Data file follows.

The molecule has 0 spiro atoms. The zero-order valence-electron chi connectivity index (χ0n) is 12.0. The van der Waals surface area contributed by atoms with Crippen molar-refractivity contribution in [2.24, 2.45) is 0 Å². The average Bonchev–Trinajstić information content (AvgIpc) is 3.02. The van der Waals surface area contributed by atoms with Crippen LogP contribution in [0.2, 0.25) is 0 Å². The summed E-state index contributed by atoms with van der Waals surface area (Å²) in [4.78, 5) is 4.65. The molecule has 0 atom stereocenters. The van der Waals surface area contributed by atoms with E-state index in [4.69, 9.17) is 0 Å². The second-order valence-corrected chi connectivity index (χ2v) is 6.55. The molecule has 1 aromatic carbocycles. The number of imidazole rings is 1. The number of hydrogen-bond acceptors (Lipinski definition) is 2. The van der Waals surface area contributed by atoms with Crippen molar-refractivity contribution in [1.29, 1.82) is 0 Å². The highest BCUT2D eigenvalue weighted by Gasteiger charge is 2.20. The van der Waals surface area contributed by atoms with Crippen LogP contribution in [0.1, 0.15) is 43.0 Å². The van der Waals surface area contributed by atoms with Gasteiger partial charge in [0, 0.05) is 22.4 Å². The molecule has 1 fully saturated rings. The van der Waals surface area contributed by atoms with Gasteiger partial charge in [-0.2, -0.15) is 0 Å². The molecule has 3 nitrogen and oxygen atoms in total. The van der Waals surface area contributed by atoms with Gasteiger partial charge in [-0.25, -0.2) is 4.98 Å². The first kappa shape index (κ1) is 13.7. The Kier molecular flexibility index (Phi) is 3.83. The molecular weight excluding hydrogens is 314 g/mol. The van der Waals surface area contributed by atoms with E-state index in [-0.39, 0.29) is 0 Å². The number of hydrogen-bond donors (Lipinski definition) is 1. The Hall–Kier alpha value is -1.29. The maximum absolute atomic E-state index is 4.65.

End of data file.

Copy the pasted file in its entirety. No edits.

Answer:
The molecule has 0 spiro atoms. The zero-order valence-electron chi connectivity index (χ0n) is 12.0. The van der Waals surface area contributed by atoms with Crippen molar-refractivity contribution in [2.24, 2.45) is 0 Å². The average Bonchev–Trinajstić information content (AvgIpc) is 3.02. The van der Waals surface area contributed by atoms with Crippen LogP contribution in [0.2, 0.25) is 0 Å². The summed E-state index contributed by atoms with van der Waals surface area (Å²) in [4.78, 5) is 4.65. The molecule has 0 atom stereocenters. The van der Waals surface area contributed by atoms with E-state index in [4.69, 9.17) is 0 Å². The second-order valence-corrected chi connectivity index (χ2v) is 6.55. The molecule has 1 aromatic carbocycles. The number of imidazole rings is 1. The number of hydrogen-bond acceptors (Lipinski definition) is 2. The van der Waals surface area contributed by atoms with Crippen molar-refractivity contribution in [1.29, 1.82) is 0 Å². The highest BCUT2D eigenvalue weighted by Gasteiger charge is 2.20. The van der Waals surface area contributed by atoms with Crippen LogP contribution in [0.1, 0.15) is 43.0 Å². The van der Waals surface area contributed by atoms with Gasteiger partial charge in [0, 0.05) is 22.4 Å². The molecule has 1 fully saturated rings. The van der Waals surface area contributed by atoms with Gasteiger partial charge in [-0.2, -0.15) is 0 Å². The molecule has 3 nitrogen and oxygen atoms in total. The van der Waals surface area contributed by atoms with Gasteiger partial charge in [-0.25, -0.2) is 4.98 Å². The first kappa shape index (κ1) is 13.7. The Kier molecular flexibility index (Phi) is 3.83. The molecular weight excluding hydrogens is 314 g/mol. The van der Waals surface area contributed by atoms with E-state index in [-0.39, 0.29) is 0 Å². The number of hydrogen-bond donors (Lipinski definition) is 1. The Hall–Kier alpha value is -1.29. The maximum absolute atomic E-state index is 4.65.